The second challenge was the light sail itself. Can we build a light sail that can withstand that much power? We ended up looking at a lot of different materials. This was led by Professor Harry Atwater at Caltech. He came up with a material, silicon nitride I believe, that does have the necessary characteristics. He also proposed that rather than attaching a chip, which is the electronic satellite component, you actually distribute the functions on the sail itself. He’ll soon publish a rather interesting set of papers that will talk about how we can build a light sail that actually is also a spacecraft. This has revolutionary potential not only for eventual interstellar missions, but for missions to the outer solar system, because they’re very cheap and can be moved along quite rapidly. The technology is probably a decade away from where we can begin to do interesting research.

The third effort, and this is probably the one I always thought was the most challenging, is: Can we communicate back from nearby star systems, particularly Alpha Centauri? That’s a big challenge. But there are sort of two aspects. One is having a communications laser actually integrated in the light sail. After the system flies by a target planet in the Alpha Centauri system, the light sail would turn around, lock on the position where Earth will be in four and a half years, and start transmitting the signal with very small onboard lasers.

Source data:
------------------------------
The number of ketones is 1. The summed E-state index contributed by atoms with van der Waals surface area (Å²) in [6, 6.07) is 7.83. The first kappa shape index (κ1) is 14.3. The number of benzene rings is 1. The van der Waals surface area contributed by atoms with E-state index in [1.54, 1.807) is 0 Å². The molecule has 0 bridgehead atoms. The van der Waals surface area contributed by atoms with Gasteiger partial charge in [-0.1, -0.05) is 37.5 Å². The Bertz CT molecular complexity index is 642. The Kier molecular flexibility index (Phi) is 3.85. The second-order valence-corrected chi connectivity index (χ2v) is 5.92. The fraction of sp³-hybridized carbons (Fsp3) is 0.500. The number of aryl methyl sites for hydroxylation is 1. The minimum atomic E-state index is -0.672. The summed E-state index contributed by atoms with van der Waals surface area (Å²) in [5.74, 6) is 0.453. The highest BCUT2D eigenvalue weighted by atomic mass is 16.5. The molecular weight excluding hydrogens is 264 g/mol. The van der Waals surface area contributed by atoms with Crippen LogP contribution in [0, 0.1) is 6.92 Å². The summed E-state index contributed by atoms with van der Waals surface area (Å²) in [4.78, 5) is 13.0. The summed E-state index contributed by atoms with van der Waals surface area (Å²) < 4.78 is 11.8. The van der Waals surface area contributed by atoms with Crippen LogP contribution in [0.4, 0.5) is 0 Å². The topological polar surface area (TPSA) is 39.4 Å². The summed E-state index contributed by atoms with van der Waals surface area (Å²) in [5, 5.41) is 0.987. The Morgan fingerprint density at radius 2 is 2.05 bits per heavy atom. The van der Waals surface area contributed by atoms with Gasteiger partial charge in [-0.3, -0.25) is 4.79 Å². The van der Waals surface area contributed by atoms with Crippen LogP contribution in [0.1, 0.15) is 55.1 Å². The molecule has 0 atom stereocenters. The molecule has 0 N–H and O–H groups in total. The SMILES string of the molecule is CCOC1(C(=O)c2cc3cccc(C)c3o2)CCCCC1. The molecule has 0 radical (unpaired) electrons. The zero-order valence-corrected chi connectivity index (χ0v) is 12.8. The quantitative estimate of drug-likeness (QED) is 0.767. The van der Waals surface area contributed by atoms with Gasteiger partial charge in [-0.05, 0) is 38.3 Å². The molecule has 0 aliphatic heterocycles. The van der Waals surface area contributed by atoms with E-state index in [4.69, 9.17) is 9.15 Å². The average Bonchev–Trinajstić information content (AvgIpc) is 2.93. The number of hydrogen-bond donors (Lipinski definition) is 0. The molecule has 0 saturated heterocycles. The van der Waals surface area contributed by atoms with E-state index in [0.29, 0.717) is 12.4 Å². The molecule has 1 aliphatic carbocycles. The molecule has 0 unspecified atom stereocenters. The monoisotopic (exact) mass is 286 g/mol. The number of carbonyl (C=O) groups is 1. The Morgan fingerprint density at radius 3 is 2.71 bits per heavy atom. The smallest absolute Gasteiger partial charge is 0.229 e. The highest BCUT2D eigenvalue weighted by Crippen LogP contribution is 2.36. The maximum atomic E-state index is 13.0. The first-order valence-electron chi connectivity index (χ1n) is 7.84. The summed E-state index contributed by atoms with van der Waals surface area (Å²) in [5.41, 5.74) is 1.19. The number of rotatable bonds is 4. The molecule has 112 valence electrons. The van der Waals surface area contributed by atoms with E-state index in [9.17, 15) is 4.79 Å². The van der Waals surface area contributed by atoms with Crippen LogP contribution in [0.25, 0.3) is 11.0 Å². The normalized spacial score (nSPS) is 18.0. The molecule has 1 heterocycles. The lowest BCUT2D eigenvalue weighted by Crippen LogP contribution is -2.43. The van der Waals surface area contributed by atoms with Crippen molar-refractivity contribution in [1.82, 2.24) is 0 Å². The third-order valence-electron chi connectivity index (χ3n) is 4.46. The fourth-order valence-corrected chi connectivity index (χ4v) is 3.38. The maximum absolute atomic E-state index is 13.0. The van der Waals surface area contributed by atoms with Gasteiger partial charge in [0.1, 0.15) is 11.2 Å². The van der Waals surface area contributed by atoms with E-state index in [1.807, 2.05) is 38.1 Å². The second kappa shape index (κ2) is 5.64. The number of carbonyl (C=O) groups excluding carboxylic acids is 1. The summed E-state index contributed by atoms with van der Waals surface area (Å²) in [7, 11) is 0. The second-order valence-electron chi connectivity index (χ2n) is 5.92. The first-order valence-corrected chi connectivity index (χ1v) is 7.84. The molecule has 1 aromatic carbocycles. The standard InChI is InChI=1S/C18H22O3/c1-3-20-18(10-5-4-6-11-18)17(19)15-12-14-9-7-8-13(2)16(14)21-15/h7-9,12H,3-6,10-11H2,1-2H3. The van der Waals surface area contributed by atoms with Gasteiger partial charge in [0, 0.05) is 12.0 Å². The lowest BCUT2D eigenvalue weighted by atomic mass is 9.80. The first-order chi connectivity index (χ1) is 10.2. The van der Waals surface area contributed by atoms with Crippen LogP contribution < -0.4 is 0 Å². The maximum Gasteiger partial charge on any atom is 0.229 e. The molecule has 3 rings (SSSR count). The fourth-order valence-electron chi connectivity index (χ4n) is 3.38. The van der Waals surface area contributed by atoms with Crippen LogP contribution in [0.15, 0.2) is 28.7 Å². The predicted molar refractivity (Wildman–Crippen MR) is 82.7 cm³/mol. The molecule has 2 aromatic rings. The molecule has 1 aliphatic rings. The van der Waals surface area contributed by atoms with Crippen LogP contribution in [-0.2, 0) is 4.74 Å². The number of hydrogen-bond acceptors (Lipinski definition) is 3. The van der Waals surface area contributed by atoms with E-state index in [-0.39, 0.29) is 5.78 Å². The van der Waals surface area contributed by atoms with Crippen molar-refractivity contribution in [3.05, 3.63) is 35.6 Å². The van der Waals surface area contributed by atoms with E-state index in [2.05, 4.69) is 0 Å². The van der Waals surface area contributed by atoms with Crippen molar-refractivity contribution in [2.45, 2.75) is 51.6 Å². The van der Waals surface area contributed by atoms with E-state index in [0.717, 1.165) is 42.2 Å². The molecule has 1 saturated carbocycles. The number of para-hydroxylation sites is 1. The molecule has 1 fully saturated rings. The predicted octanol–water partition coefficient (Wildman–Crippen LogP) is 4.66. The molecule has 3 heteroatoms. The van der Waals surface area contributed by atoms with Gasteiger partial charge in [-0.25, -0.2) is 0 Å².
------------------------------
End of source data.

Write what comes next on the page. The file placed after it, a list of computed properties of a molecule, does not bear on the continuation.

The real challenge is when you get back to Earth, how do we receive that? You basically have to have a receiver that’s half a kilometer in size if the transmitter is several kilometers. And that’s an optical telescope. Of course, if you build something that large with today’s telescope technology, that would also cost hundreds of billions of dollars. But there’s new technology being developed. We looked at two places – one at the University of Arizona under Professor Roger Angel, a very clever approach, and also Professor Jeff Kuhn at the University of Hawaii had a good approach. We think this makes it possible to build a half kilometer square optical receiver for something like a few billion dollars. That has a lot of revolutionary capabilities as well.